Well hell. Clicked on the news just to check before I go to bed. This story is five minutes old. The whole Gulf coastline is going to be well and truly ruined.
Anger grows as disaster reaches Panhandle beaches Associated Press Writers Melissa Nelson And Holbrook Mohr, 5 mins ago
PENSACOLA BEACH, Fla. – The smell of oil hangs heavy in the sea air. Children with plastic shovels scoop up clumps of goo in the waves. Beachcombers collect tarballs as if they were seashells.
The BP catastrophe arrived with the tide on the Florida Panhandle's white sands Friday as the company worked to adjust a cap over the gusher in a desperate and untested bid to arrest what is already the biggest oil spill in U.S. history. The widening scope of the slow-motion disaster deepened the anger and despair just as President Barack Obama arrived for his third visit to the stricken Gulf Coast.
The oil has now reached the shores of four Gulf states — Louisiana, Mississippi, Alabama and Florida — turning its marshlands into death zones for wildlife and staining its beaches rust and crimson in an affliction that some said brought to mind the plagues and punishments of the Bible.
"In Revelations it says the water will turn to blood," said P.J. Hahn, director of coastal zone management for Louisiana's Plaquemines Parish. "That's what it looks like out here — like the Gulf is bleeding. This is going to choke the life out of everything."
He added: "It makes me want to cry."
Six weeks after the April 20 oil rig explosion that killed 11 workers, the well has leaked somewhere between 22 million and 47 million gallons of oil, according to government estimates.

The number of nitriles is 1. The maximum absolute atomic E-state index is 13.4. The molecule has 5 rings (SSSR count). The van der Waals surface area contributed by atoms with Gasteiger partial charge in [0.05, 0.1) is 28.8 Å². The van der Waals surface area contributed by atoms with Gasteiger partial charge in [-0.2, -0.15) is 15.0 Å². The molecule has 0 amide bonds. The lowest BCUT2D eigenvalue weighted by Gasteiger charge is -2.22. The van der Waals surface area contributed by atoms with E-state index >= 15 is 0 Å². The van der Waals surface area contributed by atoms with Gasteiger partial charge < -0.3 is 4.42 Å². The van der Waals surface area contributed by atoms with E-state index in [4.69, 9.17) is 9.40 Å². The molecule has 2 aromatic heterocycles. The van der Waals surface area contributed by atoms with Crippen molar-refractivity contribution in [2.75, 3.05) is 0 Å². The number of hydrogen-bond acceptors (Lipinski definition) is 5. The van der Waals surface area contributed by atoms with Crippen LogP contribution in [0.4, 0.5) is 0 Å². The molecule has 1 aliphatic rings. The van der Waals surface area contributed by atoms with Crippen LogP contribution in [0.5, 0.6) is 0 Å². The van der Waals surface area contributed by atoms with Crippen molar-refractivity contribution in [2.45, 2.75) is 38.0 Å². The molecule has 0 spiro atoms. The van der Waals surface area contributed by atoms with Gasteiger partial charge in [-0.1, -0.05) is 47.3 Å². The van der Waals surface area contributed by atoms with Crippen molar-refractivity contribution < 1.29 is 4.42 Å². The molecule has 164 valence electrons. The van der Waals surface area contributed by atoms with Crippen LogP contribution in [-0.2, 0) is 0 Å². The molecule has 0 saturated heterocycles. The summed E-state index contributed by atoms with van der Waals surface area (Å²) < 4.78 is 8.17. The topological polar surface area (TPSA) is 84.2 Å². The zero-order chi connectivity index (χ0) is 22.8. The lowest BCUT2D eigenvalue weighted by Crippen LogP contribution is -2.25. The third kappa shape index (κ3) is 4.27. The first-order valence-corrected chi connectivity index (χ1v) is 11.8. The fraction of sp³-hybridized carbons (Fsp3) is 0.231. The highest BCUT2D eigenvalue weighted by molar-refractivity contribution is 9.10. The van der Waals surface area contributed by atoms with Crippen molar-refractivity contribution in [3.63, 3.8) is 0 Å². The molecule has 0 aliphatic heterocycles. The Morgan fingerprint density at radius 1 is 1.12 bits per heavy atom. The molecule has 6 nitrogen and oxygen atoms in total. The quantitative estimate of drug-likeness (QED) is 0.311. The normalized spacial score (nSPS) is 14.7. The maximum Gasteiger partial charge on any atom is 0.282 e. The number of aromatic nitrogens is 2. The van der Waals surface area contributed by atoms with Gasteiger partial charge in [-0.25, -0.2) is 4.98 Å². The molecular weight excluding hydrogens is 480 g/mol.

A device resembling an upside-down funnel was lowered over the blown-out well a mile beneath the sea late Thursday to try to capture most of the oil and direct it to a ship on the surface. But crude continued to escape into the Gulf through vents designed to prevent ice crystals from clogging the cap. Engineers hoped to close several vents throughout the day.
"Progress is being made, but we need to caution against overoptimism," said Coast Guard Adm. Thad Allen, the government's point man for the crisis. Early in the day, he guessed that the cap was collecting 42,000 gallons a day — less than one-tenth of the amount leaking from the well. Since it was installed, it had collected about 76,000 gallons, BP said in a tweet Friday night.
Similarly, later in the day, in a visit to Louisiana, Obama said it was "way too early to be optimistic" about the latest attempt to stanch the spill.
One unanswered question was whether the cap fit snugly. BP sheared off the well pipe before installing the cap but was unable to make a smooth cut.
As the operation went on at the bottom of the Gulf of Mexico, the effect of the BP spill was increasingly evident.
Swimmers at Pensacola Beach rushed out of the water after wading into the mess, while other beachgoers inspected the clumps with fascination, some taking pictures. Children were seen playing with the globs as if they were Play-Doh.
David Lucas of Jonesville, La., and a group of friends abruptly cut their visit short after wading into oily water. "It was sticky brown globs out there," Lucas said after he and the others cleaned their feet and left.
Health officials said that people should stay away from the mess but that swallowing a little oil-tainted water or getting slimed by a tarball is no reason for alarm.
Steven Majerus and his 11-year-old nephew walked along Pensacola Beach and checked out the oil clumps as family members splashed in the surf. Majerus filled a plastic bag with tar and photographed it with his phone. "It's really hot. See how hot it gets in this bag with the sun beating down on it?" he said.